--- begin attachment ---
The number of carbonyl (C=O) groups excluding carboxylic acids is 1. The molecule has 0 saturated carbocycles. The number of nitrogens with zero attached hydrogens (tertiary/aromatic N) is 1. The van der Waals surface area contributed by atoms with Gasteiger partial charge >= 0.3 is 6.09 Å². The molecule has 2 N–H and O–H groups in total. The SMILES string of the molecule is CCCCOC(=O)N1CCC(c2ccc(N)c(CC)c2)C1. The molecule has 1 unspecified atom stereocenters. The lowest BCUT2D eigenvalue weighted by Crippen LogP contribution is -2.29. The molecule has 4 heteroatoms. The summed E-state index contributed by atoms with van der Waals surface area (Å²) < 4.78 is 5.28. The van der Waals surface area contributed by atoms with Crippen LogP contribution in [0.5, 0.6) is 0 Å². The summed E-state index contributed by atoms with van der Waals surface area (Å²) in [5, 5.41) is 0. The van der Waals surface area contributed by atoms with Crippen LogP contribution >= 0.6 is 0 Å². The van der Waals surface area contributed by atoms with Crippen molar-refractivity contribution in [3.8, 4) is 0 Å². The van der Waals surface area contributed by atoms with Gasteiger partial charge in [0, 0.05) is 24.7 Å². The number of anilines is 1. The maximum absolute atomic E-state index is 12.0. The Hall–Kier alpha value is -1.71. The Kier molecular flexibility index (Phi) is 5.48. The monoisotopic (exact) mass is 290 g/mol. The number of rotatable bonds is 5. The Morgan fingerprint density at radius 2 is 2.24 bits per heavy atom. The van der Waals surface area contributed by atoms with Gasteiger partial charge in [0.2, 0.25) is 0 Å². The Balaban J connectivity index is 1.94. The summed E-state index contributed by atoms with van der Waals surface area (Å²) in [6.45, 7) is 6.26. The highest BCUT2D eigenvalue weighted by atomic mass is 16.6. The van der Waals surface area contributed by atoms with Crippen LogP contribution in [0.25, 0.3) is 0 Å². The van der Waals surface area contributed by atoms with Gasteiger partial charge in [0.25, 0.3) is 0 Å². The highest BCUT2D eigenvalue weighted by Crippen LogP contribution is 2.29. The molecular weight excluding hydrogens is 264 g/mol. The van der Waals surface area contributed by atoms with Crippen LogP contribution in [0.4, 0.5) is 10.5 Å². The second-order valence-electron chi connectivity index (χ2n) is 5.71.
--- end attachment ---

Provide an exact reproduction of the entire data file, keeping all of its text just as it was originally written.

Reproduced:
The number of carbonyl (C=O) groups excluding carboxylic acids is 1. The molecule has 0 saturated carbocycles. The number of nitrogens with zero attached hydrogens (tertiary/aromatic N) is 1. The van der Waals surface area contributed by atoms with Gasteiger partial charge >= 0.3 is 6.09 Å². The molecule has 2 N–H and O–H groups in total. The SMILES string of the molecule is CCCCOC(=O)N1CCC(c2ccc(N)c(CC)c2)C1. The molecule has 1 unspecified atom stereocenters. The lowest BCUT2D eigenvalue weighted by Crippen LogP contribution is -2.29. The molecule has 4 heteroatoms. The summed E-state index contributed by atoms with van der Waals surface area (Å²) < 4.78 is 5.28. The van der Waals surface area contributed by atoms with Crippen LogP contribution in [0.5, 0.6) is 0 Å². The summed E-state index contributed by atoms with van der Waals surface area (Å²) in [5, 5.41) is 0. The van der Waals surface area contributed by atoms with Crippen LogP contribution >= 0.6 is 0 Å². The van der Waals surface area contributed by atoms with Crippen molar-refractivity contribution in [3.8, 4) is 0 Å². The van der Waals surface area contributed by atoms with Gasteiger partial charge in [0, 0.05) is 24.7 Å². The number of anilines is 1. The maximum absolute atomic E-state index is 12.0. The Hall–Kier alpha value is -1.71. The Kier molecular flexibility index (Phi) is 5.48. The monoisotopic (exact) mass is 290 g/mol. The number of rotatable bonds is 5. The Morgan fingerprint density at radius 2 is 2.24 bits per heavy atom. The van der Waals surface area contributed by atoms with Gasteiger partial charge in [0.2, 0.25) is 0 Å². The Balaban J connectivity index is 1.94. The summed E-state index contributed by atoms with van der Waals surface area (Å²) in [6.45, 7) is 6.26. The highest BCUT2D eigenvalue weighted by atomic mass is 16.6. The van der Waals surface area contributed by atoms with Crippen LogP contribution in [0.25, 0.3) is 0 Å². The van der Waals surface area contributed by atoms with Gasteiger partial charge in [0.25, 0.3) is 0 Å². The highest BCUT2D eigenvalue weighted by Crippen LogP contribution is 2.29. The molecular weight excluding hydrogens is 264 g/mol. The van der Waals surface area contributed by atoms with Crippen LogP contribution in [0.4, 0.5) is 10.5 Å². The second-order valence-electron chi connectivity index (χ2n) is 5.71.